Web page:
In Praise of Parsley

As the St. Louis Herb Society prepares its first-ever online herb sale, the group sings the praises of parsley, its herb of the year. 

“My goal is to bring parsley back as a valued and important herb in cooking. It is too easily dismissed,” says Anne Cori, Herb Society member and owner of Kitchen Conservatory. Cori kicks off the Herb Society’s parsley promotion with her Missouri Botanical Garden Virtual Member Speaker Series presentation Easy Being Green: In Praise of Parsley on March 16. 

Thought to have originated in Sardinia, where it was cultivated in the 3rd century BC, parsley made its way from the Mediterranean to northern Europe and was first cultivated in England in the mid-1500s. As well as being used to flavor foods in cooking, parsley is rich in flavonoids and antioxidants. “It blends well with so many different dishes,” Cori adds, “and is traditionally used with garlic forward dishes to balance out the sharpness of the garlic.”

Green fresh parsley. Close-up on a wooden plate.

The Herb Society will offer four different parsleys in its online herb sale this year. Two are well known: French or curly leaf parsley, most often thought of as a garnish, and Italian or flat leaf, which more closely resembles the natural wild species and is believed to have more flavor.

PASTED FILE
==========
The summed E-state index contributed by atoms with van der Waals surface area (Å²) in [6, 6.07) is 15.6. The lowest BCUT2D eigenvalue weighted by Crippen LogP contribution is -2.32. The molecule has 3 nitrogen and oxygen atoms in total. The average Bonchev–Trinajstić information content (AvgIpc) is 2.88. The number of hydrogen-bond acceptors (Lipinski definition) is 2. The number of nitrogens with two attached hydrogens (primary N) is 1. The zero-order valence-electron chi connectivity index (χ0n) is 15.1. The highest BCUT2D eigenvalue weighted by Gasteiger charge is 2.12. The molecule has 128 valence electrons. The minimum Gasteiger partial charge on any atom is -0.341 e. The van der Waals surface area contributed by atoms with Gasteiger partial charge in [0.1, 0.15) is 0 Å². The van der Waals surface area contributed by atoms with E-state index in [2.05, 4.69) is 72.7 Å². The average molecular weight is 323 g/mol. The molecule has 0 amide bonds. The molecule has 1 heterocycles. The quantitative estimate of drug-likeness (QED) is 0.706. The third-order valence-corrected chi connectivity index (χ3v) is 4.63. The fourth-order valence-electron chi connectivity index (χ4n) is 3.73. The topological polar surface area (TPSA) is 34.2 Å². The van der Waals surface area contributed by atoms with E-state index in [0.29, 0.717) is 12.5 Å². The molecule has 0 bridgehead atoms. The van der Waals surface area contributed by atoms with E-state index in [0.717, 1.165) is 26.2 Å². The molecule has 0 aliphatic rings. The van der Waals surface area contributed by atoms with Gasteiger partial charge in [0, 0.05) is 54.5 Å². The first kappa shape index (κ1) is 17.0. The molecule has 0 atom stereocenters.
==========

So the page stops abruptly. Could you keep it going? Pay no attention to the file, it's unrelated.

The Herb Society is also selling a variety known as Giant of Italy. While normal Italian parsley grows 12 to 18 inches, the bushy, giant Italian version can get as tall as 36 inches, with a spread of 24 inches. It produces abundant dark green leaves and is known for its high yield, making it a great pick for those who use a lot of parsley. 

While the leaves are known to be tasty, Hamburg parsley, the Herb Society’s fourth offering, is actually grown for its thick, stocky root, which resembles a parsnip and is said to have a taste somewhere between a parsnip and a carrot. Popular in Eastern Europe, where it is used to flavor soups and stews, Hamburg parsley can be left in the ground all winter and harvested as needed. It also can be eaten raw as a snack. 

The St. Louis Herb Society Online-Only Herb Sale
March 26–April 2 | Online shopping for Garden members
April 9–16 | Online shopping open to general public while supplies last
April 30–May 1 | Contactless curbside pickup at the Garden

Available via the Society’s website, the online-only herb sale offers Missouri Botanical Garden members (and, later, the general public) the opportunity to shop herb plants carefully selected for their ability to thrive in St. Louis and hard-to-find herbs that appeal to lovers of a variety of cuisines. At least 16 different offerings of basil should satisfy every palate.

Garden members can shop from March 26 through April 2 and receive a 10 percent discount using their membership number and the discount code printed in various member communications. The general public can shop and pay online from April 9 through 16, while supplies last. Contactless, curbside pickup at the Garden will be available at various time slots on the afternoon of April 30 and the morning of May 1.

Val Whitney
St. Louis Herb Society Member and Herb Sale Chair

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